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The Life

The One: Part 2
ESPN The Magazine
Whose team is it? Senior writer Ric Bucher spent many days with Kobe, Shaq and Phil, and prepared this story for ESPN The Magazine. Here's Part 2:

Shaq is well aware of the shift. When the Lakers flew into Portland, an adidas billboard featuring Kobe's face, five stories high, greeted them on their trip from the airport. There's a mural on the hotel nearest to the Staples Center that shows Kobe soaring to the hoop. In the Air Canada Centre before the Lakers faced the Raptors, a man held a simple black-on-white sign that read, "Hey Shaq! 0 for 12?" in reference to a recent record-setting 0-for-11 effort from the free throw line against the Sonics. A few rows up, a family held up an ornately painted banner that read, "We Luv Kobe."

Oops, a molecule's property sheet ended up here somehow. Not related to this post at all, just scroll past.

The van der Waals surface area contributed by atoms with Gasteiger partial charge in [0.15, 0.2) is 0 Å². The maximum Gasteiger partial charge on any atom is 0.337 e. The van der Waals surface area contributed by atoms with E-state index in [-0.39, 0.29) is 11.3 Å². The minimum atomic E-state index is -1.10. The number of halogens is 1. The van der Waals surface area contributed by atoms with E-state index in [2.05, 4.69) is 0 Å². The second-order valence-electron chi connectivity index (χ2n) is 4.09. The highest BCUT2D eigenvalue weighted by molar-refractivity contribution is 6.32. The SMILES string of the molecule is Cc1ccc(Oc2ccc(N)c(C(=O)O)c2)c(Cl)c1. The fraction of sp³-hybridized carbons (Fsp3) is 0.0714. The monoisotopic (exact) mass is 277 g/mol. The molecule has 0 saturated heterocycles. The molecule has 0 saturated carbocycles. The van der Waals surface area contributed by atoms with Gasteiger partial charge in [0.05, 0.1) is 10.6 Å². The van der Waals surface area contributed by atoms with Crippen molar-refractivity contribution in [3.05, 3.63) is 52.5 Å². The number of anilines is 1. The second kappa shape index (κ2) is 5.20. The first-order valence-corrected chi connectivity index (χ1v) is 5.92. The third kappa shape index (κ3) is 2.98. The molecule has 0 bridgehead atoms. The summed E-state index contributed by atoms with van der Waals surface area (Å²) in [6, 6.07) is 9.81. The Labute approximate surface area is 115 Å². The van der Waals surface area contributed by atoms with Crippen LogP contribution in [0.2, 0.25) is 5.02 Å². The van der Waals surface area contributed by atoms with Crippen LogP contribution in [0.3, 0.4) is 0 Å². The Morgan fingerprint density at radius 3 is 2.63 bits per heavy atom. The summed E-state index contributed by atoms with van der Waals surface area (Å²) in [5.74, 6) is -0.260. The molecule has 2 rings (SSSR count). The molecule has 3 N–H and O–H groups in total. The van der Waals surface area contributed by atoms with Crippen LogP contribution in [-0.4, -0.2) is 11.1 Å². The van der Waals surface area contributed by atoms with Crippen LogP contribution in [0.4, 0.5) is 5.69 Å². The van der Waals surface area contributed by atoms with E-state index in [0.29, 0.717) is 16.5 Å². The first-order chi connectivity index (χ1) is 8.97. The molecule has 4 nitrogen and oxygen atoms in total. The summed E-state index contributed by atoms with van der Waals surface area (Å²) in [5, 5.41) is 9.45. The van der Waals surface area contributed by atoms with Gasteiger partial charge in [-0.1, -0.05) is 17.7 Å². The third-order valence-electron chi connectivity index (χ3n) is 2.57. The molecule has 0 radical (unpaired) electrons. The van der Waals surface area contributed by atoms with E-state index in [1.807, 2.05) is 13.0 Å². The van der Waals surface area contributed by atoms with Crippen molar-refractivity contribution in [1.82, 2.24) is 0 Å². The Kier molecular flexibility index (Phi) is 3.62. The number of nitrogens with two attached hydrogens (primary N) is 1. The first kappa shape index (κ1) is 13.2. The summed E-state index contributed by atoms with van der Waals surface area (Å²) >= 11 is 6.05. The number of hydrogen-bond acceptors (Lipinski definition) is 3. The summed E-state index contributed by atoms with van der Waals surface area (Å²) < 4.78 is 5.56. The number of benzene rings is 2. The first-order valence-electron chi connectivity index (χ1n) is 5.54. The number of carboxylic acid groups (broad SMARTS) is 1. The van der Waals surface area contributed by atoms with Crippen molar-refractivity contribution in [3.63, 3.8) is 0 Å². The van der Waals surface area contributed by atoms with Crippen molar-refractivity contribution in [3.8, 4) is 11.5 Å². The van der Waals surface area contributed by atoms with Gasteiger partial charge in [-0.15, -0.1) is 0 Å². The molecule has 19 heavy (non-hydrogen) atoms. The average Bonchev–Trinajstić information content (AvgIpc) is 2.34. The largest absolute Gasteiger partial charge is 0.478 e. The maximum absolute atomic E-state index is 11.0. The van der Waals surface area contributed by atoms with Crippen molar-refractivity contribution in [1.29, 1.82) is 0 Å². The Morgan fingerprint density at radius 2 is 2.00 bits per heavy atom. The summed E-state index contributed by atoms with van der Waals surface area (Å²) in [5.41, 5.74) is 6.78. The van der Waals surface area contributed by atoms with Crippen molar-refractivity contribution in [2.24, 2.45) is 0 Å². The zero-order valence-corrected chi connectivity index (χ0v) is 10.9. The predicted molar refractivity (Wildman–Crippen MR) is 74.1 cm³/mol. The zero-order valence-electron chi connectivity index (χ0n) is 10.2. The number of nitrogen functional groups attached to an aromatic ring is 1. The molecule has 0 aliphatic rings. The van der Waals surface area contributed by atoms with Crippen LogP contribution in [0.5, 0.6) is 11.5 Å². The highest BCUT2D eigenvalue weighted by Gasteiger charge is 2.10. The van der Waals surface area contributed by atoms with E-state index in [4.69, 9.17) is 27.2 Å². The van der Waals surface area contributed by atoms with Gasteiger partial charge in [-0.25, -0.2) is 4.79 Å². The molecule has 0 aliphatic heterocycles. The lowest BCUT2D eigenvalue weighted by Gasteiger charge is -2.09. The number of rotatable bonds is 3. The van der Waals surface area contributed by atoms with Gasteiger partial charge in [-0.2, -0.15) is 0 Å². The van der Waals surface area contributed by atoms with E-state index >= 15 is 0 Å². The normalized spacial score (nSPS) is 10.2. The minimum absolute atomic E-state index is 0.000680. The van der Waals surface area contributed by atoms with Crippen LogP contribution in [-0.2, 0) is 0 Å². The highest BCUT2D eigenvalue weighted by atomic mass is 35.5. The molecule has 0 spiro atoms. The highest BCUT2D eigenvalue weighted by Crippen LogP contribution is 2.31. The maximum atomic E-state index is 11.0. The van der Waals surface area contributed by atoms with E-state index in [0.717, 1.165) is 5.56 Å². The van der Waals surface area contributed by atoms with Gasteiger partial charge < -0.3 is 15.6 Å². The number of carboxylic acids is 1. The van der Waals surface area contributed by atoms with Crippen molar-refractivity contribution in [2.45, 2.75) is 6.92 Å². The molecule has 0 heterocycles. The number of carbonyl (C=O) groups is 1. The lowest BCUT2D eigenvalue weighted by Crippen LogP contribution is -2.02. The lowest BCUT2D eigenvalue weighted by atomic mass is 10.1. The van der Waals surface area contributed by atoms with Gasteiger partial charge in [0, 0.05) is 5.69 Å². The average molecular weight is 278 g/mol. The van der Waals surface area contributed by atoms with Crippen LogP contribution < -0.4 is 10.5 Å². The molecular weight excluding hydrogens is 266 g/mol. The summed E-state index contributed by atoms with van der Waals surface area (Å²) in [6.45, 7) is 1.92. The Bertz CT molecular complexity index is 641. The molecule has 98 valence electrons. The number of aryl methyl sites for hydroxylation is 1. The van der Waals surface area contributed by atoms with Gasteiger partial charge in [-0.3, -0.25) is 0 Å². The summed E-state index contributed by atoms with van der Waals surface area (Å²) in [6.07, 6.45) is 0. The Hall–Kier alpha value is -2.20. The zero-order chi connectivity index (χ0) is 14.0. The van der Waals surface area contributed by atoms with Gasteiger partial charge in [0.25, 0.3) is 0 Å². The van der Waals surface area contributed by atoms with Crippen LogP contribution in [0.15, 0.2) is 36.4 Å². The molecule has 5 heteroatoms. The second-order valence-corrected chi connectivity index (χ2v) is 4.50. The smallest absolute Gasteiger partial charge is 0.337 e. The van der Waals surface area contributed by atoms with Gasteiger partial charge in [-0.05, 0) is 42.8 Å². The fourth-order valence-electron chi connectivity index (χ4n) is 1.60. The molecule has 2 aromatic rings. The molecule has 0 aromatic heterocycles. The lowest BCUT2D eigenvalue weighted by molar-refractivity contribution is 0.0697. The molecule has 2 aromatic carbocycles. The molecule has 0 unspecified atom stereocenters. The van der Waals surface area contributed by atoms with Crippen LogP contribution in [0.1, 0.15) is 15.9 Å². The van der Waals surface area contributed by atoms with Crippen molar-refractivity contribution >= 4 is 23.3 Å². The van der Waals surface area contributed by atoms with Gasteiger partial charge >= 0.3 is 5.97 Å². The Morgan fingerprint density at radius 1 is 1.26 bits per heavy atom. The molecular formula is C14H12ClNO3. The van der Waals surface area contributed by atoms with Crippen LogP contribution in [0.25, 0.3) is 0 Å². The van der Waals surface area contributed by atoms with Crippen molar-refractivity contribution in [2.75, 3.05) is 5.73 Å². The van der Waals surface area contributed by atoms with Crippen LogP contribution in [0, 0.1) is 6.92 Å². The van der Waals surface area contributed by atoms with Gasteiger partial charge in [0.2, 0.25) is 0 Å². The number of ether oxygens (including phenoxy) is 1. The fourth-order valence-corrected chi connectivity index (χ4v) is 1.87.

Shaq joined the dot-com frenzy by starting, a sporting apparel line that planned to let customers design their own gear online. Innovative but poorly marketed, slashed its staff from 40 to four. Kobe, meanwhile, is in the midst of an enormous advertising push for his self-designed kicks, "The Kobe," with old-economy adidas. His profile, in a rendering like Caesar's on a Roman coin, graces the shoe's inner lining.

The entire onslaught has left The Daddy feeling helpless. As a big man, he depends on Kobe to get him the ball. If he expresses his frustration publicly, it becomes a nationwide story and a distraction for the Lakers. Besides, he waged a public-relations war with Penny in Orlando and John Q. sided with the guy closer to his size. He hears the adolescent screams and sees the No.8 jerseys. He knows it would be no different this time.